Such technologies enable the rapid and deliberate spread of misinformation via social media platforms, often before it can be clearly labelled as fake.
This raises a wide range of challenges for society. At one level is the arms race to develop technology that can spot synthetic content, such as deepfakes: this is likely to be constantly challenged by better techniques for making them.
Blockchain technologies can help here, reliably certifying the source and provenance of information. This is increasingly used in areas like healthcare and emerging digital democracies such as those in Estonia. Healthcare tech is likely to lead the way in this area because the new health services that digitisation provides are much needed in most societies.
However, blockchains come with certain risks. They are vulnerable to certain kinds of attack and their security is not always clearly verifiable. Some blockchain instances require institutions to give up control of their data --- a requirement that may prove too much for certain organisations. For example, many governments are reluctant to embrace blockchain-based cryptocurrencies for fear of losing control of monetary policy.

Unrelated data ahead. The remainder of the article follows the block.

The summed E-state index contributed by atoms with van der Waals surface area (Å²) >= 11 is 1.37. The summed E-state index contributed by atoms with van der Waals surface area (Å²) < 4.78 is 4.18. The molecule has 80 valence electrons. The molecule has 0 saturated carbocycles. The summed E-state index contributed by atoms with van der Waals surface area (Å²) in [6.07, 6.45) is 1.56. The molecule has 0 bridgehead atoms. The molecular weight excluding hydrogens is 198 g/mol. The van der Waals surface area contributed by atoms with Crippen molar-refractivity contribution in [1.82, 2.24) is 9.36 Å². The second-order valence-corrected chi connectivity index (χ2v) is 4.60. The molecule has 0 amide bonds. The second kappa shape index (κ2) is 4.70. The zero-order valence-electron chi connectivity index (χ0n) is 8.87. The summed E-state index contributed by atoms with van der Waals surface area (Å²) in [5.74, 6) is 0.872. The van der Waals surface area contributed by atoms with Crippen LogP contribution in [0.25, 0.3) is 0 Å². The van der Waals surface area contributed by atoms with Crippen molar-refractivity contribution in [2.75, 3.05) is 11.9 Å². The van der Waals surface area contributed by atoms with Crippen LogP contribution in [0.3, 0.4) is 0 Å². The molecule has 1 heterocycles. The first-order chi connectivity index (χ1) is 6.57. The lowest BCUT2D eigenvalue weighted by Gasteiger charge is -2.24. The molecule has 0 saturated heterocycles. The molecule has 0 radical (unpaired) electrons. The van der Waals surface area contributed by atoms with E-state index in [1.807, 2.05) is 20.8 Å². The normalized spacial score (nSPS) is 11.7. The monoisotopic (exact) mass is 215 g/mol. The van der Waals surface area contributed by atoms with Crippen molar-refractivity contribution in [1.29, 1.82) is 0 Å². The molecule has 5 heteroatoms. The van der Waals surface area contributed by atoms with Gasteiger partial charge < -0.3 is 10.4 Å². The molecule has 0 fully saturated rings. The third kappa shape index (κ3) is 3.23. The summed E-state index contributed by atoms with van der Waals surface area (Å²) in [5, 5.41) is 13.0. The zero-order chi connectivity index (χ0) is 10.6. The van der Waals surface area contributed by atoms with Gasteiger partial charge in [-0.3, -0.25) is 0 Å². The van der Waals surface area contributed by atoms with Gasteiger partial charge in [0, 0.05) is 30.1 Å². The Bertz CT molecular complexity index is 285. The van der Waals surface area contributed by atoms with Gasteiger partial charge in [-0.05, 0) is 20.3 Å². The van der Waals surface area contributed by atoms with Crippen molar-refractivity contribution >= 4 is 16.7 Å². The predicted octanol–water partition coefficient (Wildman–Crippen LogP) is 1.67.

At the same time, the war in Ukraine is forcing governments to consider controlling cryptocurrencies to prevent them being used to circumvent sanctions.10
Biometric technologies for identifying individuals provide an alternative means of digital verification, and in many cases have reached sufficient maturity to be useful in this area. Because of this identity verification has evolved significantly from passwords and Captchas to include face, iris and fingerprint recognition and even biochemical techniques such as DNA analysis. Many of these techniques are widespread and relatively secure. However, they will be increasingly under attack from malicious actors as a way to gain illicit access to confidential records and to financial, health and security-related systems.